Indigenous Courses

HLTH 2300 Interdisciplinary Indigenous Health (2,1,0)

Credits: 3 credits
Delivery: Campus

This course introduces students to Indigenous people's health in Canada. Students experience Indigenous ways ofknowing through a decolonization framework, engaging in local knowledge, methodologies and practices ofIndigenous peoples. Students engage in experiential, reflexive learning informed by local Knowledge Keepers. Thecourse embraces Indigenous Knowledge and uses the premise of 'two-eyed seeing'. Students are guided through aninter-professional framework of practice to facilitate collaboration and planning of services to improve Indigenous health.
Prerequisite: Completion of Semester 3 of the BScN program or Special Arrangements with the instructor
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HLTH 4441 Population Based Mental Health Assessment and Intervention

Credits: 3 credits
Delivery: Distance

Students will be introduced to best practices in working with specific populations, such as younger adults, older adults, aboriginal people, LGBT populations, women and families who are experiencing mental health problems.
Prerequisite: HLTH 4531
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HUMS 1770 Introduction to Human Service Practice with Indigenous Communities (3,0,0)

Credits: 3 credits
Delivery: Campus

Students examine the historical and continuing process of colonization in Canada, and the resulting societal, political, linguistic, spiritual, and cultural impacts that are challenging First Nations people today. The development of cultural understanding and the beginning of culturally competent practice occur in this course. Additional topics include self-government, cultural healing and empowerment, and human service practice in First Nations communities.
Prerequisite: Admission to the Human Service Diploma program or permission of the Program Coordinator
Note: Students cannot receive credit for both HUMS 1771 and HUMS 1770.
For more information, search for this course here.

SOCW 3540 Indigenous People and Human Services (3,0,0)

Credits: 3 credits
Delivery: Campus

Students critically examine the historical process of colonization in Canada, the resulting barriers embedded in policy and practice, and alternative ways of viewing the social-psychological position of Indigenous People in Canadian society. Contemporary issues and the movement toward self-determination are discussed in relation to social work theory and practice.
Prerequisite: SOCW 2060, SOCW 2120, admission to the Bachelor of Social Work program or permission of the program coordinator
Note: Students must maintain a grade of C or better to successfully complete this course
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SOCW 4540 Decolonizing Social Work Practice ne Secwepemcul'ecw (3,0,0)

Credits: 3 credits
Delivery: Campus

Students examine social workers' roles and responsibilities in working with Indigenous people. The concept and process of decolonization is introduced and connected to contemporary stories, community social work program initiatives, and practices of Indigenous people. This course utilizes a gendered Indigenous perspective and explores strategies for reconciliation, building relationships, and practices within the social work profession.
Prerequisite: SOCW 2060, SOCW 2120, SOCW 3540 and admission to the Bachelor of Social Work program, or permission of the program coordinator.
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EDFN 4200 Aboriginal Culture and Learning (3,0,0)

Credits: 3 credits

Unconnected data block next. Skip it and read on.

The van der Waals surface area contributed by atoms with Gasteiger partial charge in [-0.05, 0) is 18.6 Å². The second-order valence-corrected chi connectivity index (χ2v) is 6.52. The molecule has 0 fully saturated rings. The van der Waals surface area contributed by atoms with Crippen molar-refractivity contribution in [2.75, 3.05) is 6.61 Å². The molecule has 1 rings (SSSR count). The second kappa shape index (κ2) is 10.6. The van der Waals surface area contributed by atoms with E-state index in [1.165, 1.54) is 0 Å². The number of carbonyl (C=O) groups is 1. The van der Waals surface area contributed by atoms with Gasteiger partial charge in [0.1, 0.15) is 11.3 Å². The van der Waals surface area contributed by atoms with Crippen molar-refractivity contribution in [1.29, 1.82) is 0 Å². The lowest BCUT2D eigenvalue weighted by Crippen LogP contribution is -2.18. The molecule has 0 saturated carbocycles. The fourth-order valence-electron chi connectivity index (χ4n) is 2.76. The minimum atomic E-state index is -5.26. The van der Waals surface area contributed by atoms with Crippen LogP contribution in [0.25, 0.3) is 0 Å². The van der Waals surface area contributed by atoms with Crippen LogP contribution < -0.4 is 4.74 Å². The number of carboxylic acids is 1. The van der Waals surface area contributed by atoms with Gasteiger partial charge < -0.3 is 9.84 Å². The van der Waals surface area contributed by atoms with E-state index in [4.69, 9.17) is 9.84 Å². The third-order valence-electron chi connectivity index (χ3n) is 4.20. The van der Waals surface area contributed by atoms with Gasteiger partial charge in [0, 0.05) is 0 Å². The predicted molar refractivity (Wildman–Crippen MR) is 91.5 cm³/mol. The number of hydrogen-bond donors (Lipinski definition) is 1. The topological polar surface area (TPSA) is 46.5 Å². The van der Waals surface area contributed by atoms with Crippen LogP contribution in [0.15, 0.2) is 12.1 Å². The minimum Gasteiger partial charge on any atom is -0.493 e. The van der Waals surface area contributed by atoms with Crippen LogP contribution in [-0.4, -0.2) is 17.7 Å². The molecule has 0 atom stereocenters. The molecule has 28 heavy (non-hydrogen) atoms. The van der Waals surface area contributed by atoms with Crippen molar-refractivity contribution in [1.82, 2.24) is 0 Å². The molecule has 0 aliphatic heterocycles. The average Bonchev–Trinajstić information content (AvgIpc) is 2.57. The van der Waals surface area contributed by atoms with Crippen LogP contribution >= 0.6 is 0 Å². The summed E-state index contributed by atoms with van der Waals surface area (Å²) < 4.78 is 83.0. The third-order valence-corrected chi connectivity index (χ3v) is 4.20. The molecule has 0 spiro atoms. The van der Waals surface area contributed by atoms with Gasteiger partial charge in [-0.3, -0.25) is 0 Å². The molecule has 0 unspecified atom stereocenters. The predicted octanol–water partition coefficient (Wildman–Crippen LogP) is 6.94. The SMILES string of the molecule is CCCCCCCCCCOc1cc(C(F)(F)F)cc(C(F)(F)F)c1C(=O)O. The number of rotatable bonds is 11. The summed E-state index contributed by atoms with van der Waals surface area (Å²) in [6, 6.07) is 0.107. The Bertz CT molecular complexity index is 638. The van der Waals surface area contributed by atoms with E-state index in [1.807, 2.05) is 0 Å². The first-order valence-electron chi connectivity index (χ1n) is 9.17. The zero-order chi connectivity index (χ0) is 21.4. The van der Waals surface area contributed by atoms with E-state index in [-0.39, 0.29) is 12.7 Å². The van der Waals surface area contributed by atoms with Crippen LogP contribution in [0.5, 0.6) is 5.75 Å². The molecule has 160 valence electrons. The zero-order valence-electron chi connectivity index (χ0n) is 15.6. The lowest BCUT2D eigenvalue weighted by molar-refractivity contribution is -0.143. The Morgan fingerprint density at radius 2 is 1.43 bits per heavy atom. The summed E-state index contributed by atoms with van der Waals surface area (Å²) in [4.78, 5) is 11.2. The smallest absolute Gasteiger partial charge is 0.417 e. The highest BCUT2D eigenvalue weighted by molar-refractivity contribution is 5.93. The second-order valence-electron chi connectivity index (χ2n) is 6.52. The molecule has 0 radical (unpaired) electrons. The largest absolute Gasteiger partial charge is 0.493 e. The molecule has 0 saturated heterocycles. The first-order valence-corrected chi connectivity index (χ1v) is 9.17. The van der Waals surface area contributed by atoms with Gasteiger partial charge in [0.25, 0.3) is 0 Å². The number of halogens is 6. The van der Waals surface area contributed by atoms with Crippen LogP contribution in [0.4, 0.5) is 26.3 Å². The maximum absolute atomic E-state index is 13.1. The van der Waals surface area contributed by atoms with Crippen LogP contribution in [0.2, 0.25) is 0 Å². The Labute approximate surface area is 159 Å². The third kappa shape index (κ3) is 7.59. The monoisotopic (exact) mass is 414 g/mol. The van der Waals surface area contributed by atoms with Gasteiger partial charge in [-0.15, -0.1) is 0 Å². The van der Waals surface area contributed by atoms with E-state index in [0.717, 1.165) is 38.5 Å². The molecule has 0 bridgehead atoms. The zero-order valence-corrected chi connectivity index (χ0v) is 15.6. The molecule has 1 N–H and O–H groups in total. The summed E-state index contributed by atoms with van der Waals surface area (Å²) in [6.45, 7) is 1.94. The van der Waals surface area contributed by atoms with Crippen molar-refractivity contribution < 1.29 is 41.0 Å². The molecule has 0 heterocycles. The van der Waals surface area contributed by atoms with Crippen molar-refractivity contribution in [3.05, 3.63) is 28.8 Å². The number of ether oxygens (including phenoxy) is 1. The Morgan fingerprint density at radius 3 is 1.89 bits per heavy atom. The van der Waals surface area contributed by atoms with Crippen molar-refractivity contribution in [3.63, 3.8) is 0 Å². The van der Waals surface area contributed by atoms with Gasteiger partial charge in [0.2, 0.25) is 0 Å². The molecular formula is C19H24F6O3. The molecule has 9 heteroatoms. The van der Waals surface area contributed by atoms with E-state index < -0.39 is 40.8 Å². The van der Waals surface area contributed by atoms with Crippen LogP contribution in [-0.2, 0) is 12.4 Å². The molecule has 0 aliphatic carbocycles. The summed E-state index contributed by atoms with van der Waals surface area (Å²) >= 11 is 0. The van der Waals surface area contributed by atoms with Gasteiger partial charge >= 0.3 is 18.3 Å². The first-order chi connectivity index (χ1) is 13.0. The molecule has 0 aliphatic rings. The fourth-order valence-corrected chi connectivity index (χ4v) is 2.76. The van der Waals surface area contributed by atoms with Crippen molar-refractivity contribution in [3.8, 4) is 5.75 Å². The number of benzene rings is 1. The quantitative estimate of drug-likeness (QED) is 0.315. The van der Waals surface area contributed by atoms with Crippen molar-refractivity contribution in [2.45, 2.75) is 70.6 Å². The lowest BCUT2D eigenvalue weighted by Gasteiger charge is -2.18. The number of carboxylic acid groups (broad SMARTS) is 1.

Delivery: Campus

The course begins with an overview of the history of Aboriginal Education in British Columbia and Canada. The course focuses on effective teaching and learning practices for Aboriginal students including developing relationships with parents and extended family members. Teacher candidates examine how to enrich the regular school curriculum by adding Aboriginal content and including the cultural background of their Aboriginal students. The class format is presentation and discussion based on articles and videos provided by faculty, presentations from other Aboriginal educators, community members, and teacher candidates. Field experiences typically include visits to local band-operated schools, the Secwepemc Museum, the Kamloops Residential School and the Interior Indian Friendship Centre.
Prerequisite: Acceptance into the Bachelor of Education program or permission of the instructor
For more information, search for this course here.

HUMS 1771 Introduction to First Nations Studies and Human Service Practice

Credits: 3 credits
Delivery: Distance

Students examine the historical and continuing process of colonization in Canada, and the resulting societal, political, linguistic, spiritual, and cultural impacts that are challenging Indigenous people today. The development of cultural understanding and the beginning of culturally competent practice occur in this course. Additional topics include self-government, cultural healing and empowerment, and human service practice in Indigenous communities. Prerequisites: Admission to the Human Service Diploma Program or permission of the Program Coordinator.
Note: Students cannot get credit for more than one of HUMS 1770, HUMS 1771.
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EDFN 4201 Aboriginal Teaching and Learning

Credits: 3 credits
Delivery: Distance

Students are given an overview of the history of Aboriginal Education in British Columbia and Canada. The course focuses on effective teaching and learning practices for Aboriginal students including developing relationships with parents and extended family members. Teacher candidates examine how to enrich the regular school curriculum by adding Aboriginal content and including the cultural background of their Aboriginal students. The class format is presentation and discussion based on articles and videos provided by faculty, presentations from other Aboriginal educators, community members, and teacher candidates. Virtual field experiences could include visits to local band-operated schools, Aboriginal museums, residential schools and/or Aboriginal Friendship Centres. Prerequisites: There are no prerequisites for the course, but EDTE 3180 is recommended.